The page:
It has been 8 years since I started eating sushi. Like most Teochew Ah Hia, the thought of laying aside a nice hot bowl of porridge for expensive slices of raw fish was a bit of a mental hurdle. But since I was a budding food blogger then, I thought that I better start learning how to eat sushi since it was starting to get really popular.
It's not everyday that you find an adventurous cook like chef John. Our mid week makan group has been on the zi char trail for the last two years and our experience has been that most zi char places will offer the usual, tried and tested selection of dishes like fish head curry, salted egg sotong, cereal prawns, sambal kangkong, etc. Not many are willing to take a risk by offering something a little out of the box.
Peranakan Khek: Nonya Kueh for the Next Generation
It is good to know that there is a new generation of Singaporeans who are passionate about traditional cuisine and striving to bring it to the next level. Leading the charge is Chef Malcolm Lee who won a Michelin Star for Candlenut restaurant last year. But winning the Michelin Star was more than just a personal achievement, it also brought international recognition for peranakan cuisine.
The idea of using basmati rice for nasi lemak is not new. Selera Rasa Nasi Lemak at Adam Road Food Centre had built its reputation upon it and even managed to win the patronage of the Sultan of Brunei! What is surprising is that aren't more nasi lemak stalls capitalising on Selera Rasa's idea after so many years.
My quest for the origins of Singapore hawker dishes has brought me to this BBQ seafood stall at Yuhua Village Food Centre where I met the lady who claimed to be one of the first hawkers to serve BBQ Stingray in Singapore!
I still remember the bad old days in the 70's when there was only one type of bread. Those were the days before Gardenia introduced sliced white bread which was "so good you can eat it on its own". In those days, when mum told me to go buy bread, it meant running down to the kek ai (grocery store) to pick up a loaf of traditional kaya toast bread which the lady would slice on the spot.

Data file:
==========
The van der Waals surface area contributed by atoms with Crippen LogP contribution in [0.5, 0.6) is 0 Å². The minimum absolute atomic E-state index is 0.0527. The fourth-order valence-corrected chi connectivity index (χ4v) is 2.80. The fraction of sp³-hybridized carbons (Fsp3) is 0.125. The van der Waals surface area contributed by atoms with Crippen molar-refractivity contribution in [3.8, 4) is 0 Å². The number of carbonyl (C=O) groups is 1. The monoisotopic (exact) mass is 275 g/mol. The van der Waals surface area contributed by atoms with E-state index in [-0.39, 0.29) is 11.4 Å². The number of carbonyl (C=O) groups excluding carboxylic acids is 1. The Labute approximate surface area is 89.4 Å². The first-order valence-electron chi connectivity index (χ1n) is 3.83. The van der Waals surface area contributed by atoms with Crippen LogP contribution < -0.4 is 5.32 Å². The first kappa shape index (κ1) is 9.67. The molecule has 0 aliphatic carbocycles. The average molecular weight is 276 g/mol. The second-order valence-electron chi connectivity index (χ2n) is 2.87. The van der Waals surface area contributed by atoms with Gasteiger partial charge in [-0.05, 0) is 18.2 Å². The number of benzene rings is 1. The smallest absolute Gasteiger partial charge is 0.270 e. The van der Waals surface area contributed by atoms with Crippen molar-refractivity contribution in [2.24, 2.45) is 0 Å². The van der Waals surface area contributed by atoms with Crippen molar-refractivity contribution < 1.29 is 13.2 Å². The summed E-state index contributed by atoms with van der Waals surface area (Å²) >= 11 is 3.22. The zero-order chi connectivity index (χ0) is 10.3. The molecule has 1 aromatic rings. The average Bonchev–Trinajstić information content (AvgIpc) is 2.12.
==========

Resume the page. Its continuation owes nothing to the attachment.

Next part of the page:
Once upon a time, there was a man who ran a very successful restaurant serving traditional Cantonese style food. This man, Mr Chai Kok Hoong, had two sons and he brought them up in the kitchen. He taught one son how to use the wok and the other how to steam the food. Each son was to specialise in his own area of the kitchen and wasn't allowed to encroach on the other's territory.
You really can’t keep a good cook out of the kitchen for too long! When I last wrote about Charlie’s Peranakan in 2009, he was already planning to retire citing that rentals was getting too high and he was getting tired. He went on to close Charlie’s Peranakan a few months after my story was published and disappeared from the Singapore food scene for a while.
Bak chor mee has always been an understated Singaporean dish. At least it was until last year when Hillstreet Tai Hwa Minced Pork noodle become one of the first street foods to be awarded a Michelin Star! Suddenly, this beloved Singaporean dish which had never quite been a poster-boy for Singapore food is thrown onto the world stage.
The couple behind Si Yang Steam Soup have been diligently serving their steam soup since 1982 and had built quite a good business at Ang Mo Kio Blk 728 before the coffeeshop was sold and they had to move to their present location. Since then, their business has dropped by so much that they are considering retirement!
I think the challenge for anyone entering the zi char business is to be able to come up with one or two signature dishes with the ability to capture people’s attention. You Huak managed to do it with their seafood white bee hoon, New Ubin with their beef fried rice and Royal J with their fried porridge. Just being competent in the usual compendium of zi char dishes will only get you so far.